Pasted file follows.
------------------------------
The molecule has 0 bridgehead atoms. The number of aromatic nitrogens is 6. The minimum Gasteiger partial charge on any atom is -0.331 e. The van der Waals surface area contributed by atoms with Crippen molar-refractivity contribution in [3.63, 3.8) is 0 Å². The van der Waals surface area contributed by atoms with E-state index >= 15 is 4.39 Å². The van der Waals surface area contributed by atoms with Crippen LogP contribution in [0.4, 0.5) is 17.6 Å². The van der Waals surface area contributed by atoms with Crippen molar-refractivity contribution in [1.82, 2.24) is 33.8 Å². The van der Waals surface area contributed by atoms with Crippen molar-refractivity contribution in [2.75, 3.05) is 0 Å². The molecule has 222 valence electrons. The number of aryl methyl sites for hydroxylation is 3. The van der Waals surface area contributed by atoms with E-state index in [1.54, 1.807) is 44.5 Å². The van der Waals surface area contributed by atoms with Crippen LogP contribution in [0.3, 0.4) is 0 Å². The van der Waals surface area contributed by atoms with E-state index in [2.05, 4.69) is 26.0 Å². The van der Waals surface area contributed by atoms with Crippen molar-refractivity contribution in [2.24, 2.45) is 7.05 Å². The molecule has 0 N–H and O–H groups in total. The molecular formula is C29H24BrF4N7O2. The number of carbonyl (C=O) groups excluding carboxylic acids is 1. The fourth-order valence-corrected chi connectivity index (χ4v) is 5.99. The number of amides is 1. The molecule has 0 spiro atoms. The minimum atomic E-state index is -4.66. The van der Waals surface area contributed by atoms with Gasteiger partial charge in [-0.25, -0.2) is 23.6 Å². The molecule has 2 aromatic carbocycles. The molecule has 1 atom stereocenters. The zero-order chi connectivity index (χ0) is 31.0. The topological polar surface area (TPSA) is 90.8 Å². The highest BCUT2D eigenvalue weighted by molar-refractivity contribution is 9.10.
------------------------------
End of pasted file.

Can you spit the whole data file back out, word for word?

The molecule has 0 bridgehead atoms. The number of aromatic nitrogens is 6. The minimum Gasteiger partial charge on any atom is -0.331 e. The van der Waals surface area contributed by atoms with Crippen molar-refractivity contribution in [3.63, 3.8) is 0 Å². The van der Waals surface area contributed by atoms with E-state index >= 15 is 4.39 Å². The van der Waals surface area contributed by atoms with Crippen LogP contribution in [0.4, 0.5) is 17.6 Å². The van der Waals surface area contributed by atoms with Crippen molar-refractivity contribution in [1.82, 2.24) is 33.8 Å². The van der Waals surface area contributed by atoms with Crippen molar-refractivity contribution in [2.75, 3.05) is 0 Å². The molecule has 222 valence electrons. The number of aryl methyl sites for hydroxylation is 3. The van der Waals surface area contributed by atoms with E-state index in [1.54, 1.807) is 44.5 Å². The van der Waals surface area contributed by atoms with Crippen LogP contribution in [0.3, 0.4) is 0 Å². The van der Waals surface area contributed by atoms with E-state index in [2.05, 4.69) is 26.0 Å². The van der Waals surface area contributed by atoms with Crippen molar-refractivity contribution in [2.24, 2.45) is 7.05 Å². The molecule has 0 N–H and O–H groups in total. The molecular formula is C29H24BrF4N7O2. The number of carbonyl (C=O) groups excluding carboxylic acids is 1. The fourth-order valence-corrected chi connectivity index (χ4v) is 5.99. The number of amides is 1. The molecule has 0 spiro atoms. The minimum atomic E-state index is -4.66. The van der Waals surface area contributed by atoms with Gasteiger partial charge in [-0.25, -0.2) is 23.6 Å². The molecule has 2 aromatic carbocycles. The molecule has 1 atom stereocenters. The zero-order chi connectivity index (χ0) is 31.0. The topological polar surface area (TPSA) is 90.8 Å². The highest BCUT2D eigenvalue weighted by molar-refractivity contribution is 9.10.